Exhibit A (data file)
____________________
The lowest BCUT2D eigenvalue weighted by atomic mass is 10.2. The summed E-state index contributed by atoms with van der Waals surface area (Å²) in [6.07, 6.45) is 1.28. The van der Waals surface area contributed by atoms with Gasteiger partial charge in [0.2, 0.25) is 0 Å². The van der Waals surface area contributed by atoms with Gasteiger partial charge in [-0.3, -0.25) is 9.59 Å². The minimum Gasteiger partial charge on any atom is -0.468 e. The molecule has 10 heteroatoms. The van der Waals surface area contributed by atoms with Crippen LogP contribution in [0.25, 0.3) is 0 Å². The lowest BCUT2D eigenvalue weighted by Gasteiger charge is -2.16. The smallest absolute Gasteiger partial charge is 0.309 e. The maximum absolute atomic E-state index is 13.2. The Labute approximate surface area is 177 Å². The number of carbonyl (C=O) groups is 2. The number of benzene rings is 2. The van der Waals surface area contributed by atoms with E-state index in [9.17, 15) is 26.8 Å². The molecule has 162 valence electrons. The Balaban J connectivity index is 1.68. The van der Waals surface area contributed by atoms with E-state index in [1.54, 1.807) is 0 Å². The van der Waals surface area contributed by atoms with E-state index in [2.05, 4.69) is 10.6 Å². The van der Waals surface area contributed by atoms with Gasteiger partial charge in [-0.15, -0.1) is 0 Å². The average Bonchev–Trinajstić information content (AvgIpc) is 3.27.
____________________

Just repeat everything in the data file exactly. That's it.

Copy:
The lowest BCUT2D eigenvalue weighted by atomic mass is 10.2. The summed E-state index contributed by atoms with van der Waals surface area (Å²) in [6.07, 6.45) is 1.28. The van der Waals surface area contributed by atoms with Gasteiger partial charge in [0.2, 0.25) is 0 Å². The van der Waals surface area contributed by atoms with Gasteiger partial charge in [-0.3, -0.25) is 9.59 Å². The minimum Gasteiger partial charge on any atom is -0.468 e. The molecule has 10 heteroatoms. The van der Waals surface area contributed by atoms with Crippen LogP contribution in [0.25, 0.3) is 0 Å². The lowest BCUT2D eigenvalue weighted by Gasteiger charge is -2.16. The smallest absolute Gasteiger partial charge is 0.309 e. The maximum absolute atomic E-state index is 13.2. The Labute approximate surface area is 177 Å². The number of carbonyl (C=O) groups is 2. The number of benzene rings is 2. The van der Waals surface area contributed by atoms with E-state index in [9.17, 15) is 26.8 Å². The molecule has 162 valence electrons. The Balaban J connectivity index is 1.68. The van der Waals surface area contributed by atoms with E-state index in [1.54, 1.807) is 0 Å². The van der Waals surface area contributed by atoms with E-state index in [2.05, 4.69) is 10.6 Å². The van der Waals surface area contributed by atoms with Gasteiger partial charge in [-0.15, -0.1) is 0 Å². The average Bonchev–Trinajstić information content (AvgIpc) is 3.27.